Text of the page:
On March 12, 2018, the United States Court of Appeals for the Second Circuit affirmed a Federal Energy Regulatory Commission (FERC) order finding that delays by the New York Department of Environmental Conservation (NYDEC) in reviewing Millennium Pipeline Company’s application for water quality certification constituted waiver of NYDEC’s authority under the Clean Water Act (CWA). As we detailed in an earlier blog post, FERC found that NYDEC’s delay exceeded the one-year statutory period established by CWA Section 401. The Millennium case is just one of several interstate natural gas pipeline projects that have faced delays associated with the CWA Section 401 permitting process. (See, e.g., Atlantic Bridge Project, Atlantic Sunrise Project, Constitution Pipeline, Northern Access Project, PennEast Pipeline, and Spire STL Pipeline.) The Court’s decision resolves the nearly three-year permitting process for the Millennium Valley Lateral Pipeline and clarifies for other projects (and state agencies reviewing those projects) that the one-year waiver period begins when the state agency receives the initial request for certification. Continue Reading Second Circuit Affirms Waiver Period for State Water Quality Certification Begins Upon Receipt of Request for Certification
On September 15, 2017, the Federal Energy Regulatory Commission (FERC or the Commission) issued an order in which it concluded that delays by the New York Department of Environmental Conservation (NYDEC or the Department) in processing Millennium Pipeline Company’s application for Clean Water Act (CWA) water quality certification constituted a waiver of the certification requirement. The order resolves a lengthy saga regarding water quality certification for Millennium’s Valley Lateral Project. It reaffirms previous FERC precedent establishing that the one-year waiver period for CWA water quality certification decisions by state agencies begins when the state agency receives a written application for certification, regardless of the state agency’s determination that the application is incomplete or requests for further information.
As previously reported on PipelineLaw, the ongoing controversy over an April 2016 decision by the New York Department of Environmental Conservation (NYDEC or the Department) to deny a Clean Water Act (CWA) water quality certification to Constitution Pipeline Company (Constitution or the Company) for its interstate natural gas pipeline project in Pennsylvania and New York highlights tensions between federal and state oversight of such projects. In the latest chapter of this controversy, the Second Circuit recently denied Constitution’s petition for review of the NYDEC decision, concluding that (1) the Court lacked jurisdiction over the Company’s claims to the extent that they challenged the timeliness of the decision; and (2) the Department acted within its statutory authority in denying the certification, and its denial was not arbitrary or capricious.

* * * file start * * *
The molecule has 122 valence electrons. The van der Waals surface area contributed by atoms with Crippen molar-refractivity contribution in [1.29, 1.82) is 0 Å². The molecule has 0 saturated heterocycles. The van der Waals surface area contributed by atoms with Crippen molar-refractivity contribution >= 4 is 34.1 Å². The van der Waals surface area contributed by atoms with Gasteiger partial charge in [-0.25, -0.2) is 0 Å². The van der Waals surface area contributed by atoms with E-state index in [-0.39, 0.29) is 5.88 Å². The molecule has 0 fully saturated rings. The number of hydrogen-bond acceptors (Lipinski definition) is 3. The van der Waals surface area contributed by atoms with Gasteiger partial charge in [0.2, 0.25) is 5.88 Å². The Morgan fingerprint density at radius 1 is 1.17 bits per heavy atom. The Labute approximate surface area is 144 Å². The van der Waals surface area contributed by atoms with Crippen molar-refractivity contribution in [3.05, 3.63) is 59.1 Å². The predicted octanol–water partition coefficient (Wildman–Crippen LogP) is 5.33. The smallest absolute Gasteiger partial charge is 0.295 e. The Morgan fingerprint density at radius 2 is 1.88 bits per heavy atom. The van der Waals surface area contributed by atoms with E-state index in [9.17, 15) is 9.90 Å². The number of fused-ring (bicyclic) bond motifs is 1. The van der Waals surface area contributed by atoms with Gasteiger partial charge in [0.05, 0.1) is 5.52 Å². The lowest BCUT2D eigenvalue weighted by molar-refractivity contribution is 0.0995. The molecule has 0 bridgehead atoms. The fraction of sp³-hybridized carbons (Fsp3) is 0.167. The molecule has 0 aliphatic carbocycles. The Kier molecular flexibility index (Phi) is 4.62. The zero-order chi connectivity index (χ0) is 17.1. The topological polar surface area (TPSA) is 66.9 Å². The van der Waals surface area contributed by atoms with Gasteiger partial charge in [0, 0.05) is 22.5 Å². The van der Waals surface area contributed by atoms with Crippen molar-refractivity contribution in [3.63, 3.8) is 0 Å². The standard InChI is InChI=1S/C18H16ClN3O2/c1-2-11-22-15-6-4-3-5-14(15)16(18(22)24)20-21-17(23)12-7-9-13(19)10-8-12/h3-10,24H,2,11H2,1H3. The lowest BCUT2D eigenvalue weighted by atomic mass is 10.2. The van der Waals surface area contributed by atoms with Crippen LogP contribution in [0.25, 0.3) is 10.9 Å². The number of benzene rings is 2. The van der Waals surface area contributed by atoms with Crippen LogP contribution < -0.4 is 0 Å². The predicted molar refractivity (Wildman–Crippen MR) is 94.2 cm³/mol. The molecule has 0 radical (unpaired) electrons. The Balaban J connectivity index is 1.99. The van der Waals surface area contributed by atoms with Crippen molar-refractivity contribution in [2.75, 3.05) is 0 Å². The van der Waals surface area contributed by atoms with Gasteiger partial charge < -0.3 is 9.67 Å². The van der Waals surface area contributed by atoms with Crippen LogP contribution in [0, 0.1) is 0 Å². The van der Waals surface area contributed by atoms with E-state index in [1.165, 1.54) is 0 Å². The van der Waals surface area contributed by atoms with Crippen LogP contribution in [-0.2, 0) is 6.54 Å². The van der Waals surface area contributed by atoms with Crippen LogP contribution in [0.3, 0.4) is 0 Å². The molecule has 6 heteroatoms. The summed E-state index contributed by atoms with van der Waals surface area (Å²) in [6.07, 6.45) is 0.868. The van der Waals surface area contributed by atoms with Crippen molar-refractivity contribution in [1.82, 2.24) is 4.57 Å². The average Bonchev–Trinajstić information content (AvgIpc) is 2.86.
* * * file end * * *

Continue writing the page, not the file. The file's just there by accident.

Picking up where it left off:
The Third Circuit held in a highly anticipated recent decision that state actions on water quality-related permits for interstate natural gas pipeline projects are reviewable only in the federal Circuit Courts of Appeals, in accordance with the Natural Gas Act (NGA). The case, Delaware Riverkeeper v. Secretary, Pennsylvania Department of Environmental Protection et al., concerned petitions for review filed by environmental and conservation groups in New Jersey and Pennsylvania to challenge state permitting decisions for the Transcontinental Pipeline (Transco) Leidy project. Specifically, the groups challenged the decisions of the Pennsylvania and New Jersey Departments of Environmental Protection (PDEP and NJDEP, respectively) to issue water quality certifications under Section 401 of the Clean Water Act (CWA) and, in the case of the NJDEP, other water quality-related permits required under State law.
Recent developments in cases brought by Constitution Pipeline Company to challenge New York’s denial of certain water quality authorizations highlight tensions between federal and state oversight of interstate natural gas pipeline construction projects, and the accompanying potential for costly and protracted delays. Under the scheme of “cooperative federalism” set up by many environmental statutes—such as the Clean Water Act (CWA), the Clean Air Act, and the Endangered Species Act—even where a natural gas project is under the exclusive federal regulatory jurisdiction of the Federal Energy Regulatory Commission (FERC), it will often require state-issued permits or other authorizations to go forward. The controversy in the pending Constitution Pipeline cases concerns the extent to which a state may assert authority over discrete aspects of a federally-regulated project in a manner that delays or prevents its construction.